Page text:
Charge Your Cell Phone Just By Walking
The biomechanical energy harvester comprises an aluminium chassis and generator (cylindrical component at the top of the chassis with green plastic attached) mounted on a customized orthopedic knee brace (black), totaling 3.5 pounds.
Credit: Greg Ehlers/SFU

Charging your cell phone might soon be as simple as taking a walk around the block.

Scientists have created a new machine that harvests energy from the movement of the knees while walking.

Six volunteers wore the devices on their legs while strolling on a treadmill and were able to produce about five watts of electrical power each. That's enough energy to run 10 cell phones simultaneously.

"Since muscles are the powerhouses of the body, my colleagues and I designed our device to generate electricity from the motion of the knee joint," said Max Donelan, director of the Locomotion Laboratory at Simon Fraser University in Canada. "It resembles a knee brace and weighs about 1.5 kilograms [3.3 pounds] including the gearing and generator."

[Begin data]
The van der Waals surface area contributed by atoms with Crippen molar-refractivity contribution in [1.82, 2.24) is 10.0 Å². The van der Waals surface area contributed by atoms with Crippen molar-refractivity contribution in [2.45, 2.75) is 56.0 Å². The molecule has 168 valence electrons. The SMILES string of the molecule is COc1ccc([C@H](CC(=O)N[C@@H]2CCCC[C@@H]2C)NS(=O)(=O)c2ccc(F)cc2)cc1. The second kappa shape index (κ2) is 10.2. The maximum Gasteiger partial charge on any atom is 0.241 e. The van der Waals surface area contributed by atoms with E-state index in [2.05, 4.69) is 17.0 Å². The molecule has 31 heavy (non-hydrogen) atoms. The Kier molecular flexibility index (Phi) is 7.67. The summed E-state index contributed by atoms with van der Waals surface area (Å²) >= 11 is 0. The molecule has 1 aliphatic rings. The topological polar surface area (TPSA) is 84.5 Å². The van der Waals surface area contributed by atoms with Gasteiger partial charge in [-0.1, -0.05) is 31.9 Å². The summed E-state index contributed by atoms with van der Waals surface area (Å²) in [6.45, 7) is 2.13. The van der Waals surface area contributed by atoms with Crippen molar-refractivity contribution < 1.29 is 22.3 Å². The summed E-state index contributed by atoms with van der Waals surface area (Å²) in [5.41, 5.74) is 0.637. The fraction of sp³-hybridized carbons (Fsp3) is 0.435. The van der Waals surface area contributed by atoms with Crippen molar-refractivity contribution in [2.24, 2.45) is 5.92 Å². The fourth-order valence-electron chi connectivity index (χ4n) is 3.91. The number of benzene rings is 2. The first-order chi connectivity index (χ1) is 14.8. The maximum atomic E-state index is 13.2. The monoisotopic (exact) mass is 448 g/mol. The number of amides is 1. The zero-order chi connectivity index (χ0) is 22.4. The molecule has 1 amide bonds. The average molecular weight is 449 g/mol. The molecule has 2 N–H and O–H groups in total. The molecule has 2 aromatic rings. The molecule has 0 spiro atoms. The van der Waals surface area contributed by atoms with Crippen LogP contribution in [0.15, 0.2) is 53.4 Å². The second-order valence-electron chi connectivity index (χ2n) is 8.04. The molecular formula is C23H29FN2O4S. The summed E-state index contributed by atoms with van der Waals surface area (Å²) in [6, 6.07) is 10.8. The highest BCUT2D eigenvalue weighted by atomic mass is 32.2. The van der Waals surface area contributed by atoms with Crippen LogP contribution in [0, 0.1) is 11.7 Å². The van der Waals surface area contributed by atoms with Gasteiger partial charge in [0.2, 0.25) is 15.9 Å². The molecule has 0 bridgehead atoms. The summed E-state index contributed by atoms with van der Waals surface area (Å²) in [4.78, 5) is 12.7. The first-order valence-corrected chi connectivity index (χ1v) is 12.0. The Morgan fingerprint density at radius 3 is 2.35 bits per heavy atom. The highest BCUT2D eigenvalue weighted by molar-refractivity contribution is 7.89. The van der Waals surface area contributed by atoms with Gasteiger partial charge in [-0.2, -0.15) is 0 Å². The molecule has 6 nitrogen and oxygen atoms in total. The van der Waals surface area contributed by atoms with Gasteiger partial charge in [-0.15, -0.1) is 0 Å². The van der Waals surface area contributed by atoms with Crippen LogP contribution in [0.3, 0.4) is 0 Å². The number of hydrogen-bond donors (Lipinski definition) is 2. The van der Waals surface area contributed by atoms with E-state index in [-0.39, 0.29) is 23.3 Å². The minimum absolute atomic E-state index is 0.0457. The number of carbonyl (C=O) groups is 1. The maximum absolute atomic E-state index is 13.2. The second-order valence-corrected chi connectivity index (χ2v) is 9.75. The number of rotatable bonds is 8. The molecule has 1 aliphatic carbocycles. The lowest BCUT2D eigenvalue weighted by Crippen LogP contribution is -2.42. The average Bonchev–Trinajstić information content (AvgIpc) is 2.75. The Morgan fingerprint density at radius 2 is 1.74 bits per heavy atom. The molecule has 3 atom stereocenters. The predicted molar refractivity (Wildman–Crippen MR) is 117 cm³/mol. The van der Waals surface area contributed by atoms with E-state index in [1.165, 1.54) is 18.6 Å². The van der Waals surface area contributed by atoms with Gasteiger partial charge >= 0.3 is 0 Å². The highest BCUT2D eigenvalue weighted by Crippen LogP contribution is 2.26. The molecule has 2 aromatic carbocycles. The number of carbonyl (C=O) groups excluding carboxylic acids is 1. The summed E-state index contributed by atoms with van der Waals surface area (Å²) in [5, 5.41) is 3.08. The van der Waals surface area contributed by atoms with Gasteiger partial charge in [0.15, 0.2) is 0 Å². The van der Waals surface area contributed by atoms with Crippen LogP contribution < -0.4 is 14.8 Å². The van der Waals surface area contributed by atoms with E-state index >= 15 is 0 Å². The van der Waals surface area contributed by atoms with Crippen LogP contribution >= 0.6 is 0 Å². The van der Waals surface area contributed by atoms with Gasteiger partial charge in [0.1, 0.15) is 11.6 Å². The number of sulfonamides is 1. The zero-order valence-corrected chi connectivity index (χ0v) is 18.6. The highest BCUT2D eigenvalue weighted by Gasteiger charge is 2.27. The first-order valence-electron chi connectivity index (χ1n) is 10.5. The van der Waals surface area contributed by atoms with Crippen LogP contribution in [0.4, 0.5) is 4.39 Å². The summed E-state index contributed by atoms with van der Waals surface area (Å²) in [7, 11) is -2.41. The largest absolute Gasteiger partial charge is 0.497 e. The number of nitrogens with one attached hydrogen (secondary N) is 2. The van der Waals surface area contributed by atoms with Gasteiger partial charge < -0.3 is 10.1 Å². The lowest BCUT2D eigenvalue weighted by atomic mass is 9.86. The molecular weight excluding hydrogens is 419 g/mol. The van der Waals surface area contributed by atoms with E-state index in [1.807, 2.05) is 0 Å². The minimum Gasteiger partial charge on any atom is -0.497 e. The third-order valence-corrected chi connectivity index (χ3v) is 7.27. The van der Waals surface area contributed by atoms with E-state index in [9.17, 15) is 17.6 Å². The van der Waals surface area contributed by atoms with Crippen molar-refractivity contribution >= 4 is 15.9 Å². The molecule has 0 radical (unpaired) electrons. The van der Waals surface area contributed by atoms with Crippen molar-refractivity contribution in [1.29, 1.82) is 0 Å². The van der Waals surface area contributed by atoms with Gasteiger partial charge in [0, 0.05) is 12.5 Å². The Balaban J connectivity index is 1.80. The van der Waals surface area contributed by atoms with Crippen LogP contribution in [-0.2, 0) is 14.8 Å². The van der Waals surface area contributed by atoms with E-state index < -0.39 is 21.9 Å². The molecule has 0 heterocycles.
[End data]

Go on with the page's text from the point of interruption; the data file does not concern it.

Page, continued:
Results from tests of the device were published in the Feb. 8 issue of the journal, Science.

The apparatus captures the energy of a person's movement by coupling an electrical generator to knee motion.

When the wearer extends the knee, a gear on the device turns and spins the generator, which builds up energy.

When the knee is flexed, the device turns off so as not to tax the wearer. The machine senses motion and knows when to activate itself.

The design allows a person to use the tool without expending much additional energy beyond the normal demands of walking. The researchers measured the volunteers' oxygen intake and carbon-dioxide output to make sure it wasn't strenuous to use.

Work on a similar device built into a backpack was announced in 2005.

“People are an excellent source of portable power," Donelan said. "An average-sized person stores as much energy in fat as a 1,000-kilogram battery. People recharge their body batteries with food and, lucky for us, there is about as much useful energy in a 35-gram granola bar as in a 3.5-kilogram lithium-ion battery.”

The device could be used to power computers in remote regions where electricity is scarce, Donelan said.

"The early markets are people whose lives depend on portable power, such as people with artificial limbs," Donelan told LiveScience. "On the military side, soldiers have an incredible dependence on batteries these days, so both these groups could benefit."